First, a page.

I had a recent experience in Willits, California when my wife and I went out to the coast to visit my mom, we stopped in at a deli featuring natural organic food.  We ordered our lunches for ourselves and my mom, who was with us.  The bill was around $35.  We went to pay - they didn't accept credit cards.  The sign they had announcing this was not very prominent.  There was no branch of our bank in town, so we were stuck using the ATM they had conveniently put in the restaurant.  The problem was that the ATM charged us about $4 for the transaction, and of course our bank charged us also because we weren't using one of their machines.  If, when we found out that they didn't take credit cards, we hadn't been in a hurry and had other options, we would have canceled our order.  They would have been out our $35 order because they didn't accept credit cards.  Maybe they didn't care, and maybe they didn't patronize the credit card companies on principle...but if I were a small business owner I might.

I wish there were other alternatives to giant credit card companies.  They have been one of the reasons that people in the United States and other countries have gotten into massive debt that they cannot repay.  This in turn has helped fuel the recession.  I get it.  I am all for local banks, and using cash as much as possible.  But they are convenient, especially when I'm traveling.

Of course, when LHM wrote, credit card use was not as extensive as it is today.  People carried cash and travelers' cheques when traveling.  So, he probably did not need to bother to look, as he searched for cafes in Tomahawk, White Lake, Elizabethrown and Lumberton, to see if the doorways of the diners and restaurants had the Visa/Mastercard/Discover/American Express stickers, or if he saw a credit card reader next to the cash register.  But he were traveling today, in addition to trying to find a three- to four-calendar cafe, he might have found that he would pass some up because he didn't have enough cash, and they didn't take credit cards.  In these days, restaurants that choose not to take credit cards just might be foregoing some business.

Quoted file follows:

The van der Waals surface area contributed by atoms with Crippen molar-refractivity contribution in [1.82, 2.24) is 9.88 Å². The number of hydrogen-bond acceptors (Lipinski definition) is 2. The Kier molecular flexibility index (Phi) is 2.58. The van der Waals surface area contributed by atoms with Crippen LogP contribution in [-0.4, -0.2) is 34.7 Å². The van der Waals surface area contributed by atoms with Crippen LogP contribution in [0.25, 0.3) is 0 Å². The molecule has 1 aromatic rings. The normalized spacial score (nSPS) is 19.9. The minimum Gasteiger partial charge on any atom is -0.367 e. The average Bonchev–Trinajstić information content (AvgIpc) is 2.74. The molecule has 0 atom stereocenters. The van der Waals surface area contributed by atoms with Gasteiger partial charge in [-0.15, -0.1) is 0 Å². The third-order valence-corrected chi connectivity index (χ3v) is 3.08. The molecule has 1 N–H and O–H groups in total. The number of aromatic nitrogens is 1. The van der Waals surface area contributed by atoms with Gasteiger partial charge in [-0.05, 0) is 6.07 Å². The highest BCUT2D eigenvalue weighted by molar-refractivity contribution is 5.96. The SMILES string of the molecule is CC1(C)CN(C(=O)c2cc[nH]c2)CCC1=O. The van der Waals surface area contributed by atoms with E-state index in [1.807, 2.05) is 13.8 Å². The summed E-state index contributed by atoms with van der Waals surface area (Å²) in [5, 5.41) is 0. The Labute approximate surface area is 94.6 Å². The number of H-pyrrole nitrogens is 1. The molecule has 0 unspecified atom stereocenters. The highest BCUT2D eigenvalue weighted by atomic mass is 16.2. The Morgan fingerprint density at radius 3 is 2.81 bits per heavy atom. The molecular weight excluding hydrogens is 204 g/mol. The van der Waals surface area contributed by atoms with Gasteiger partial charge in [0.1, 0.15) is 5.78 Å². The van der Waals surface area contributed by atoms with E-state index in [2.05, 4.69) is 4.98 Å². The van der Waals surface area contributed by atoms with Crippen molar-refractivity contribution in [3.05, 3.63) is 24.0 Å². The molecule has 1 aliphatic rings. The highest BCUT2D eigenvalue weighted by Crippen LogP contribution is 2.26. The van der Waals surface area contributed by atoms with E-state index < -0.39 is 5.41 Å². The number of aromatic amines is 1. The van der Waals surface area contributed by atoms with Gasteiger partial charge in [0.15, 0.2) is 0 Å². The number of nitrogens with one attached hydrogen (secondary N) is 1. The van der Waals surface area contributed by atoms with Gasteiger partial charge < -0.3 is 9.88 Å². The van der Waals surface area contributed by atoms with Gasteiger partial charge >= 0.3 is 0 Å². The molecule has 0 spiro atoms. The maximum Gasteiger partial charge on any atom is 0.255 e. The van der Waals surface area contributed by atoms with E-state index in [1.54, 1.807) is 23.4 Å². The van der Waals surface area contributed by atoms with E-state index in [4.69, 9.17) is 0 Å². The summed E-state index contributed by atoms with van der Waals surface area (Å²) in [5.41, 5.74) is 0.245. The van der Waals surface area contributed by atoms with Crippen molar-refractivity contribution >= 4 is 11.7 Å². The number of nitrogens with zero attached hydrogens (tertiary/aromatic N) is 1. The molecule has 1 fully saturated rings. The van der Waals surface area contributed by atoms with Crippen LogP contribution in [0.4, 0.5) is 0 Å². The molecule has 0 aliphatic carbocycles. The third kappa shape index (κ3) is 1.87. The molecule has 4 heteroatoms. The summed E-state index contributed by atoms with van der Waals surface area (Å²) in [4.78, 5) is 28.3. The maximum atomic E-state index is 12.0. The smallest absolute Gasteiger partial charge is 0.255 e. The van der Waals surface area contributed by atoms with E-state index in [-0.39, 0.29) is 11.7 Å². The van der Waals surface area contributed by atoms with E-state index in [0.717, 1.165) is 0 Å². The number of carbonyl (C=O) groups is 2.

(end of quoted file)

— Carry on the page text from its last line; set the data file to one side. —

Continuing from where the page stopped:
If you want to know more about Tomahawk, White Lake, Elizabethtown and Lumberton

Sorry folks, there isn't much on Tomahawk, but I have included links to information on all the other towns.

The Bladen Journal (Elizabethtown newspaper)
City of Lumberton
Elizabethtown-White Lake Chamber of Commerce
Lumberton Area Visitors Bureau
The Robesonian (Lumberton newspaper)
White Lake
White Lake Photo Gallery
Wikipedia: Elizabethtown
Wikipedia: Lumberton
Wikipedia: White Lake

Next up:  Darlington, South Carolina